Geb is the Egyptian god of the earth. He is the son of Shu and Tefnut and the brother as well as husband of Nut. Geb is also the father of Isis, Nephthys, Osiris, and Set as well as Horus before his rebirth.
Geb and Nut once wished to have children but Ra, the king of the gods and their grandfather, heard a prophecy that one of their children would overthrow him. Fearing this, Ra forbade Nut to give birth on any of the three-hundred and sixty days of the year. Determined, Nut gambled with her uncle Khonsu for moonlight and used it to create five new days, giving birth to one child each day; Osiris, Horus the Elder, Set, Isis, and Nephthys were the results. As punishment for their disobedience, Ra forced Shu to keep the lovers apart for eternity; Nut in the sky and Geb in the earth, eventually leading to their roles as protector of the sky and lord of the earth respectively.
Geb ruled as king of the gods after his father, Shu, abdicated. He himself would eventually pass down the throne to his eldest son, Osiris. After abdicating, Geb was made the judge of divine affairs and lord of the earth.
Geb appears before Sadie's ba in the desert of New Mexico. She delivers Nut's love letter to him. When he opens it, fireworks spring out and form Nut's face. Geb is deeply touched and thanks Sadie. In thanks tells Sadie to go to the place of the crosses (Las Cruces, New Mexico), where she will find what she needs. He also tells Sadie of the importance of sacrifice, informing her that he chose to bear Ra's curse and be separated from Nut so that she may have his children.
Geb is a deliberate and wise god, who loves both his wife and children greatly. After Sadie tells him to destroy Set's pyramid, he doesn't because of his love for all his children, even Set.
Geb is several stories tall and his appearance is composed of whatever earth where he manifests himself. Frequently of dark green or black skin, the color of the living things, the vegetation and the fertile soil.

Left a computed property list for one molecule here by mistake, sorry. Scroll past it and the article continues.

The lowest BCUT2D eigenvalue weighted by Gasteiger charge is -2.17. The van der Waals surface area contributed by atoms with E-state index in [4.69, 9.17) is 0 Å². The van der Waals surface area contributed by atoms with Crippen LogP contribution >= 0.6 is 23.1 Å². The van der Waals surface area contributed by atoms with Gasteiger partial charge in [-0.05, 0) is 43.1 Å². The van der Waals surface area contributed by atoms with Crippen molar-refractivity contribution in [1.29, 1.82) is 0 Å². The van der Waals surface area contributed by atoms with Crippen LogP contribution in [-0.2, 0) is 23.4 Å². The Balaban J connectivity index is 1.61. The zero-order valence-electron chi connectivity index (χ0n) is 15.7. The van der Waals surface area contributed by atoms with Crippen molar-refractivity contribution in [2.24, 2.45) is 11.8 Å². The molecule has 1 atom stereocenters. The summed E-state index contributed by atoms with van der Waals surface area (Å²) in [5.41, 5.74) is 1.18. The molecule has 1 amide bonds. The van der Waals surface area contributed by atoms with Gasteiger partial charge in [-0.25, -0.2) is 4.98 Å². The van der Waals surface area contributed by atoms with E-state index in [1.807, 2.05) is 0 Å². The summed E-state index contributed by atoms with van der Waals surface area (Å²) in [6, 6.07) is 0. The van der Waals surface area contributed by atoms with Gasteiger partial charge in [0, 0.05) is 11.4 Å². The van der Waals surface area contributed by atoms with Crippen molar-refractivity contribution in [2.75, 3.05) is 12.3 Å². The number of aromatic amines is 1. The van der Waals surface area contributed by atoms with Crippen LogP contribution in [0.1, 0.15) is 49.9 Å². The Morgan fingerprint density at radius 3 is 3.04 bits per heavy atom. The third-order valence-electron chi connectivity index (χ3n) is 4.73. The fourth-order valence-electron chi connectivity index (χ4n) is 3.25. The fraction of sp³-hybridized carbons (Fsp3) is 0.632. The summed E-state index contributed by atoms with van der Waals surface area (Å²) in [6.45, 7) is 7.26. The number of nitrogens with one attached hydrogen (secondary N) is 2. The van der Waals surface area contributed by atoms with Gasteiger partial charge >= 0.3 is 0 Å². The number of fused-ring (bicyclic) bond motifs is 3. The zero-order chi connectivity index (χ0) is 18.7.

Being one of the primordial gods, Geb is extremely powerful. Geb is an extremely powerful god, possibly exceeded only by his grandfather Ra and his father Shu. Geb also has the standard powers of a god although his specialty is earth magic.
- Geokinesis- As the God of Earth, he has divine and absolute control of the earth. He has created the earth's landforms and has the power to easily destroy them on a whim. Geb mentions that he could have destroyed the Red Pyramid and collapsed Set's mountain but wasn't allowed to directly interfere in matters between his children, even Set. Geb is also made out of sand so he can disappear into the earth and transport himself wherever he wants using it, similar to his wife Nut.
- He knows whatever happens on the earth.
- He can manifest anywhere in Earth.
- Ferrokinesis: As the God of Earth, he has absolute control and divine authority over metals, ores and gems, since they're just a part of his body.
- Chlorokinesis: As the God of Earth, he has absolute control and divine authority over plants and all forms of vegetation.
- Magmakinesis: As the God of the Earth, he have control over molten rock and lava.
- Nut: Though they have been separated for five thousand years, Geb's love for his wife is undiminished which is fully returned by Nut. Both long to return to each other but agree that they would not ever change their past decisions. When Sadie gives a letter from Nut to him, Geb is overcome with joy for being able to see the image of his beloved wife after their separation.
- Because the matters of the gods cannot be solved by the earth, Geb himself may not interfere with them, especially with his own children.
- In The Throne of Fire, the path of Geb is studied by Alyssa, one of the initiates of the Twenty-First Nome.
- Nut is unable to have a host because the sky itself is her body. This may apply to Geb as well, since the earth itself is his body.
- The Egyptians often believed that earthquakes was his laughter.
- Geb is depicted by the Egyptians as an old king. He also made Horus king after Set's harsh rule.
- His symbol is the goose.
- His Greco-Roman equivalent is Gaea/Terra.
- His Norse equivalent is Jord.